The following article was written by chapter member Nick Rosa and appeared in the August 2003 issue of The Nautical Mile.
In restoring my 1960 Century Resorter, I am always looking for ways to keep the boat as original as possible. While deciding what to do with a seized and rusted tachometer cable, I tried to go with a "cheap" fix rather than to replace it with a new unit.
The cable was removed from the boat. The boat itself had been underwater, so water had penetrated the cable itself, seizing the inner cable to the outer housing. Therefore, the first task was to try to get the cable free. Experience (learning the hard way) has taught me that you CANNOT bend the cable too sharply or too much. This could possibly kink the cable rendering it useless. The cable should be bent slightly - not forcing it more than it was designed to bend in the first place. Patience and persistence is the key here. Just keep working the cable by bending it slightly in several different directions. Eventually, the inner cable will break free from the outer housing.
When the cable breaks free, it should be removed, inspected for kinks and/or other damage. Both the inner cable and the housing can then be cleaned. The inner cable can then be relubricated and installed in the housing. Check the cable for proper operation. Make sure there are no "snags" or dragging.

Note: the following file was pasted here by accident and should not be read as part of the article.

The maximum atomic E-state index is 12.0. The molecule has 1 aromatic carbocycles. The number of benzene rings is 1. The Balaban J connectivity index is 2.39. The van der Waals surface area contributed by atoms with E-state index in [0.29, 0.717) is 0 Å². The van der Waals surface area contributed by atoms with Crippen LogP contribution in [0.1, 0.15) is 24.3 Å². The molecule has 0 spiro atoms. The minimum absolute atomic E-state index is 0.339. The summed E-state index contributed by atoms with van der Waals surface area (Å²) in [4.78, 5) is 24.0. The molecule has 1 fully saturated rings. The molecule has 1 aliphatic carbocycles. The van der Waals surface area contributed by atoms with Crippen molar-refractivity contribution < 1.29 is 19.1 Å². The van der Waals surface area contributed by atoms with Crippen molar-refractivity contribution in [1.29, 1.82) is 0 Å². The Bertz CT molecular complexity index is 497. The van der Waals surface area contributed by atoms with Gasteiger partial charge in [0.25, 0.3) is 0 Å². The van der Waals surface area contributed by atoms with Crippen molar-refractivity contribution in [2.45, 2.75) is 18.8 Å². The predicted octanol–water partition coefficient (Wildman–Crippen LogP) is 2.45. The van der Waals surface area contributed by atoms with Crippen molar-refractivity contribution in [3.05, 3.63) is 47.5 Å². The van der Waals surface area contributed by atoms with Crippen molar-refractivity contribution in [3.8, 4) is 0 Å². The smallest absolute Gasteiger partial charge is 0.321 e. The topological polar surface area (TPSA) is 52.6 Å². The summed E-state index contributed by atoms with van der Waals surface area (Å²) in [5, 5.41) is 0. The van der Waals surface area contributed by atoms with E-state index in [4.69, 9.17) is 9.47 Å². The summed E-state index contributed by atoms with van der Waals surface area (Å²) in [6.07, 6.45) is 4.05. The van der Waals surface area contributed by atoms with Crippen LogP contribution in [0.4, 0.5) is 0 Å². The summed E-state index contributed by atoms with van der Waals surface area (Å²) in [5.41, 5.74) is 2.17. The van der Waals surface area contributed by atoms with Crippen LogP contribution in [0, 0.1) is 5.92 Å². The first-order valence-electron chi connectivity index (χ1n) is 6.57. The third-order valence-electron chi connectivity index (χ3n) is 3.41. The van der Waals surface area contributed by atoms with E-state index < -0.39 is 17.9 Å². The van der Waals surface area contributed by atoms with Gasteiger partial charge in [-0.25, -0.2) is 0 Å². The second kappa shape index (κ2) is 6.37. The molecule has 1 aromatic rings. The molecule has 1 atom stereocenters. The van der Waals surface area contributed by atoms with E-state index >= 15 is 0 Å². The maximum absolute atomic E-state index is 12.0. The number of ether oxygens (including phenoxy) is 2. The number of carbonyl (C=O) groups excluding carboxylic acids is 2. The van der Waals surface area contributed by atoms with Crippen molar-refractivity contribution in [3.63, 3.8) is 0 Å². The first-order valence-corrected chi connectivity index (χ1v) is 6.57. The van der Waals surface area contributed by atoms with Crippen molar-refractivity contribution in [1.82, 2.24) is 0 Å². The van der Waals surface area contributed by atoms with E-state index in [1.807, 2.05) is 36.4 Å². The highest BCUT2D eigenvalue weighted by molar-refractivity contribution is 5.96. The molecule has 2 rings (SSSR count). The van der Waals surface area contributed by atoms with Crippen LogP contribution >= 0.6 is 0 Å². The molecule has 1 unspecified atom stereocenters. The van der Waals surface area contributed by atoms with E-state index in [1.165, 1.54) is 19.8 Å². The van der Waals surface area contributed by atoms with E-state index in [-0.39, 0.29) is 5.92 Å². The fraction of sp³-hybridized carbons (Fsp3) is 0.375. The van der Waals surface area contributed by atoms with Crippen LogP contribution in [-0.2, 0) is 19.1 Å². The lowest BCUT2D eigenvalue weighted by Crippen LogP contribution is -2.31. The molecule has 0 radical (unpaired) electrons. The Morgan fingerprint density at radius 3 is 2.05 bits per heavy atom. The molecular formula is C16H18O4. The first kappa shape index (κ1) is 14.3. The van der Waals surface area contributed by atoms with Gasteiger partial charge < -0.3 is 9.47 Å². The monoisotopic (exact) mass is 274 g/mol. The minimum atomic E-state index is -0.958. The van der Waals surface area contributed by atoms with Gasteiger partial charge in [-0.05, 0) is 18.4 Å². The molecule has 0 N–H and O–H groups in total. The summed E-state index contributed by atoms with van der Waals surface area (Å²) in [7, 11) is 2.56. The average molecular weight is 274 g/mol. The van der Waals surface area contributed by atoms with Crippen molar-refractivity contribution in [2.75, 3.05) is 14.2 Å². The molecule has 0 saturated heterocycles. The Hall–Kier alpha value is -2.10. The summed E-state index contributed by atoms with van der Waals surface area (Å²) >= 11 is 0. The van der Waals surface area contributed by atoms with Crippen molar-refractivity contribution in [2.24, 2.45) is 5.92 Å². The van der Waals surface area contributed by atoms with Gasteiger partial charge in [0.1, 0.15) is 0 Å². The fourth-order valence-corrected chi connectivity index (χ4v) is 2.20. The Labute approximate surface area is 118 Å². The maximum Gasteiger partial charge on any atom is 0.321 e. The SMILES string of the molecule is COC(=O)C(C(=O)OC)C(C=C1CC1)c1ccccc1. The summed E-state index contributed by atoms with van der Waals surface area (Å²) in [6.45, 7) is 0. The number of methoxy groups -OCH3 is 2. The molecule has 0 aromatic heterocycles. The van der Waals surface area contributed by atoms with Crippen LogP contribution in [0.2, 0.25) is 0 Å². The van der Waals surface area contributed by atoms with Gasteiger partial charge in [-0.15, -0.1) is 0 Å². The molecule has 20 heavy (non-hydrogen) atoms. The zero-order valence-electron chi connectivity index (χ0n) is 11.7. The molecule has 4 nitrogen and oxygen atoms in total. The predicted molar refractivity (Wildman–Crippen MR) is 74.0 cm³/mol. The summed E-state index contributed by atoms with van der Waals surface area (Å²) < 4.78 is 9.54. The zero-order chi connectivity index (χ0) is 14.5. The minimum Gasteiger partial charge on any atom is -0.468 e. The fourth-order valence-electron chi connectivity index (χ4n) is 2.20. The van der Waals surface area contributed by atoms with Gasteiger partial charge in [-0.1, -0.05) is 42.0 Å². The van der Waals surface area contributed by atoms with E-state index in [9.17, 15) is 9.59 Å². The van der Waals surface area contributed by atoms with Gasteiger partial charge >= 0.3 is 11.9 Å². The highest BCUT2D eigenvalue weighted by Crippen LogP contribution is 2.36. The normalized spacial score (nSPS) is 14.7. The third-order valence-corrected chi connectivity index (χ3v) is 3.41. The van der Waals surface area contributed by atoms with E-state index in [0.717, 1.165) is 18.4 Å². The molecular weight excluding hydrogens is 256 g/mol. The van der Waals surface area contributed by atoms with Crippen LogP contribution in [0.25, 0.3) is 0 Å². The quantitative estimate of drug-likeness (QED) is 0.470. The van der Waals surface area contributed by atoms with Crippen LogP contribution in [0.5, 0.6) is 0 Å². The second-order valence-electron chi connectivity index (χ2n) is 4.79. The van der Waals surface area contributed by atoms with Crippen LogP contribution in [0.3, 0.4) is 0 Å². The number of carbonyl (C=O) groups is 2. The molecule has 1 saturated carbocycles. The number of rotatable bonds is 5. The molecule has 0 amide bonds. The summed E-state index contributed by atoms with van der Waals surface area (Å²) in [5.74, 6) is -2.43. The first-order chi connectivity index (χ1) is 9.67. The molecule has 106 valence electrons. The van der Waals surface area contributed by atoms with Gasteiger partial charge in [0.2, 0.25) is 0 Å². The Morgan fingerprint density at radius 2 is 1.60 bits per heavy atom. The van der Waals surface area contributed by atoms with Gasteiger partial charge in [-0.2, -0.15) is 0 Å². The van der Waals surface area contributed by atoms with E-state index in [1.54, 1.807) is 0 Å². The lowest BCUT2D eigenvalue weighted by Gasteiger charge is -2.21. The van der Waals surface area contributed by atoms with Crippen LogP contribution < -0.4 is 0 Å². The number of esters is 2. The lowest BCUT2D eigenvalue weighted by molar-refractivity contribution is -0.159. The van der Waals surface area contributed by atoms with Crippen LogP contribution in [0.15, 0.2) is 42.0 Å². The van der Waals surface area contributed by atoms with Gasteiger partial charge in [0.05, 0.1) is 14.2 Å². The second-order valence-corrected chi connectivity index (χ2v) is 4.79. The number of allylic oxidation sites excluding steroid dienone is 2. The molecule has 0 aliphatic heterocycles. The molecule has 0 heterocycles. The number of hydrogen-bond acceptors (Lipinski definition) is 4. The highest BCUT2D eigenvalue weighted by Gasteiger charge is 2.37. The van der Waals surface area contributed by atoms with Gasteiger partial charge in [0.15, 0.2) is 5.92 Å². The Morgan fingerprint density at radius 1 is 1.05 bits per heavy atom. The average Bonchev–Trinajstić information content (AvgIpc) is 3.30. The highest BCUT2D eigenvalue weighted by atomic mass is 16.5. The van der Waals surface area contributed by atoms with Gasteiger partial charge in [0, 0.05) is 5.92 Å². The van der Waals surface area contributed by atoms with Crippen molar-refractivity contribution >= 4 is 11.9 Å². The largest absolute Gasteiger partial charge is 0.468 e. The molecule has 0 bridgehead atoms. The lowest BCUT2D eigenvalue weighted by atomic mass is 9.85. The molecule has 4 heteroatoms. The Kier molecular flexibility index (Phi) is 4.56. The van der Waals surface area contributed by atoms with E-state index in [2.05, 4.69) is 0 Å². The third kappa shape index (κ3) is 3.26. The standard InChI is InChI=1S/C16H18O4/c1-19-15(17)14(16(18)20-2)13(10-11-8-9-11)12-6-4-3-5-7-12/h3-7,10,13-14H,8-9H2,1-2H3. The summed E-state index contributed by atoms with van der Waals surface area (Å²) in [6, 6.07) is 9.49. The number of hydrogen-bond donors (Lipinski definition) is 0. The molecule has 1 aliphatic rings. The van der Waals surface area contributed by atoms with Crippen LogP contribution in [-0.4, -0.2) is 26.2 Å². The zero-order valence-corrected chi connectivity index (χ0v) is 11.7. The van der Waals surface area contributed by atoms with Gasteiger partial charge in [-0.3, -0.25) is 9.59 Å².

The next step is to refinish the housing. Upon examination of this particular cable, the ends were in pretty good shape without any rust or corrosion. However, there was a nasty rusty section about 20 inches long near the center. I started by using a Scotch Brite pad on the ends just to shine up the metal and remove the "tarnish". As I started to sand the rust, I knew the Scotch Brite pad would not be aggressive enough to remove the rust. So I dropped down to 320 grit sandpaper. The idea is to remove ALL the rust and/or corrosion and expose shiny metal.
With the housing sanded, I cleaned it with enamel cleaner - a cleaning solvent used in the auto body industry. With the cable cleaned, I then primed the housing with a product called DuPont Vari Prime. Vari Prime is a self-etching primer. It has a phosphoric acid additive that etches its way into the metal. You do not need a lot of primer here - just enough to cover the metal. As soon as the primer "flashes" it can be painted with an imitation cadmium paint. There are a few of them on the market or you can just paint it silver. The choice is yours. Whatever paint you use, corrosion resistance should be considered. Good luck in you project.